Why is outdoor ministry valuable? Wilderness experiences will sever those idolatrous entanglements in your life that are strangling out God’s epoch vision for your life. Jesus recognized the need for regular retreat, leisure, and recreation. If he needed it, who are we to think that we have any less of a need? So don’t feel guilty for building margin into your life for regular retreat.

In closing, let me highlight one more epic Old Testament leader for a moment. I think most of us would acknowledge Moses as one of the best leaders of all time, right. And he spent a lot of time in the wilderness. If Moses were alive today, he would be crying out, “Let My People Go Camping.” Lets follow the lead of the patriarchs, the prophets, the disciples, and our Lord Jesus and build into our lives a regular rhythm of retreat. This is intentional outdoor recreation. Embracing your limitations will actually broaden your horizons, not shorten them. Any time you align with God’s design, reward will soon follow. This is why I believe outdoor ministry has a vital role in society today. Amen.

Reflection Questions

Are you living by priorities right now?
Do you have a good plan for your life with adequate margin for rest and recreation?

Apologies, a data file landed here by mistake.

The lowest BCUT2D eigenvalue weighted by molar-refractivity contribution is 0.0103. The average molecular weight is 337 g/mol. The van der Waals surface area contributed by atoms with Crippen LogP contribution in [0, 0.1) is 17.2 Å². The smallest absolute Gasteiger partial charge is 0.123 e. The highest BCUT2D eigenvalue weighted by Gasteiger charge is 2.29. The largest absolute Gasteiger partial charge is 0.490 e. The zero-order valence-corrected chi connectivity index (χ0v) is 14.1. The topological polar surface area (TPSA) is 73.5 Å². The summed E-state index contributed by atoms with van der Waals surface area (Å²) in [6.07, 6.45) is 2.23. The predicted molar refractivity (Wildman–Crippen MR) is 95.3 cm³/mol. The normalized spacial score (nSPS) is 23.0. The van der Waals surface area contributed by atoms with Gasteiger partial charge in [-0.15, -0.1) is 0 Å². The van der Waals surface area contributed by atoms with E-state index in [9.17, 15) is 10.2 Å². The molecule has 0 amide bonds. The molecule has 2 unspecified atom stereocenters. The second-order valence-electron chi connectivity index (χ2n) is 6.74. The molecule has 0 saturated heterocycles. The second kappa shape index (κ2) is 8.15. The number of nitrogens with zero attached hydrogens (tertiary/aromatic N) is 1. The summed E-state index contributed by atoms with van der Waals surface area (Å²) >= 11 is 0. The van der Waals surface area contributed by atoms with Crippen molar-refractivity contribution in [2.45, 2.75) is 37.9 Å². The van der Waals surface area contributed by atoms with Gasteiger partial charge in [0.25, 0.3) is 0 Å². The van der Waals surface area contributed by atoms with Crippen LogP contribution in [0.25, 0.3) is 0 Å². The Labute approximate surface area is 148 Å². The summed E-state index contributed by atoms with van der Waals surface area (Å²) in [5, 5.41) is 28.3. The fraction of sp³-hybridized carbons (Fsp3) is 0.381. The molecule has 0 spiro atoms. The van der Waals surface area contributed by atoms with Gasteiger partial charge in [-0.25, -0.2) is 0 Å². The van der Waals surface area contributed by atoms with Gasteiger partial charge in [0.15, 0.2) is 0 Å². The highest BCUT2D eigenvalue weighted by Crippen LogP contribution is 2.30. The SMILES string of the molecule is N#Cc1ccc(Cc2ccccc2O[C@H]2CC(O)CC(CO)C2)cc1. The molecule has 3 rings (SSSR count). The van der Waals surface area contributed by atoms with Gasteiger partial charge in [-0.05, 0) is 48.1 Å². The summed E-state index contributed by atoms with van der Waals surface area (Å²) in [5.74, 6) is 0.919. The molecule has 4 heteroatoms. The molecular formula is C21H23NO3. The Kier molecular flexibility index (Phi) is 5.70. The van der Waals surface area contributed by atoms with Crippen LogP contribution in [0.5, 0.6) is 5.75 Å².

Plan a day or two of intentional recreation in the next month where you will spend several hours in solitude soaking in the beauty and listening to your Good Shepherd offering you guidance that you need.


There are five basic outcomes I consistently see in the wilderness.

AWARENESS (see Exodus 19:3) 
The first outcome is just an awareness that God exists. Sometimes we take that for granted. Not every person is convinced that there really is a God, that he really does exist, and that he really cares about them. In the wilderness, when you’re in creation and you’re looking around at the detail, you start to ask questions about who made all of this. Where did this all come from? That’s one of the outcomes we see in the Bible consistently: people who go and wander in the wilderness become aware that God really does exist.